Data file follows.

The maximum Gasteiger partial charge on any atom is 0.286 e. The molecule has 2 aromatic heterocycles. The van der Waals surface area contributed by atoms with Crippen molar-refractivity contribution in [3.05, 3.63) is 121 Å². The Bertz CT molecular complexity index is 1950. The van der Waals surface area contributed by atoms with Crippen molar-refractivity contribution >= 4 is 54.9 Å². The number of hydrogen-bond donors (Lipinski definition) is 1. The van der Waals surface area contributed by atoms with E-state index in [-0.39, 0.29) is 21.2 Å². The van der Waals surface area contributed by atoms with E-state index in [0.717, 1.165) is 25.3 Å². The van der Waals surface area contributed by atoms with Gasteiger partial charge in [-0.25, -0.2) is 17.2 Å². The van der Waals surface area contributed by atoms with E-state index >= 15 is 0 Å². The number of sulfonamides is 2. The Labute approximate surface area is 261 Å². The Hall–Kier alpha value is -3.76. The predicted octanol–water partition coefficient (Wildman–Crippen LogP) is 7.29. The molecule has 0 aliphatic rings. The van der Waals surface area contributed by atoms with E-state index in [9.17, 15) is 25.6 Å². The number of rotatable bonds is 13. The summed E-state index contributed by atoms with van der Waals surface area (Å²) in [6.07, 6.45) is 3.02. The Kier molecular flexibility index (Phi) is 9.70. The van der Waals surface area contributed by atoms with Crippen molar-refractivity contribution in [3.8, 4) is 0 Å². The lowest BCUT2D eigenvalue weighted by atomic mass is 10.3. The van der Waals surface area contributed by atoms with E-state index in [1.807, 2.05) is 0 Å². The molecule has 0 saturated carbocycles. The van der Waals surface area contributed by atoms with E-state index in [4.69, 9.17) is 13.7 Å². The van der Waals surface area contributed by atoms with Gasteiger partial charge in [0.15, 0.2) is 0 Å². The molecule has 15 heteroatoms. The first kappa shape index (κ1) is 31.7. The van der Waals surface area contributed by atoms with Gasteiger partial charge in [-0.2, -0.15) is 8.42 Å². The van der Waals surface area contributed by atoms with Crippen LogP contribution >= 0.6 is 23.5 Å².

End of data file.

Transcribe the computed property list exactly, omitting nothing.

The maximum Gasteiger partial charge on any atom is 0.286 e. The molecule has 2 aromatic heterocycles. The van der Waals surface area contributed by atoms with Crippen molar-refractivity contribution in [3.05, 3.63) is 121 Å². The Bertz CT molecular complexity index is 1950. The van der Waals surface area contributed by atoms with Crippen molar-refractivity contribution >= 4 is 54.9 Å². The number of hydrogen-bond donors (Lipinski definition) is 1. The van der Waals surface area contributed by atoms with E-state index in [-0.39, 0.29) is 21.2 Å². The van der Waals surface area contributed by atoms with E-state index in [0.717, 1.165) is 25.3 Å². The van der Waals surface area contributed by atoms with Gasteiger partial charge in [-0.25, -0.2) is 17.2 Å². The van der Waals surface area contributed by atoms with E-state index >= 15 is 0 Å². The number of sulfonamides is 2. The Labute approximate surface area is 261 Å². The Hall–Kier alpha value is -3.76. The predicted octanol–water partition coefficient (Wildman–Crippen LogP) is 7.29. The molecule has 0 aliphatic rings. The van der Waals surface area contributed by atoms with E-state index in [9.17, 15) is 25.6 Å². The number of rotatable bonds is 13. The summed E-state index contributed by atoms with van der Waals surface area (Å²) in [6.07, 6.45) is 3.02. The Kier molecular flexibility index (Phi) is 9.70. The van der Waals surface area contributed by atoms with Crippen molar-refractivity contribution in [3.8, 4) is 0 Å². The lowest BCUT2D eigenvalue weighted by atomic mass is 10.3. The van der Waals surface area contributed by atoms with E-state index in [1.807, 2.05) is 0 Å². The molecule has 0 saturated carbocycles. The van der Waals surface area contributed by atoms with E-state index in [4.69, 9.17) is 13.7 Å². The van der Waals surface area contributed by atoms with Gasteiger partial charge in [0.15, 0.2) is 0 Å². The molecule has 15 heteroatoms. The first kappa shape index (κ1) is 31.7. The van der Waals surface area contributed by atoms with Gasteiger partial charge in [-0.2, -0.15) is 8.42 Å². The van der Waals surface area contributed by atoms with Crippen LogP contribution >= 0.6 is 23.5 Å².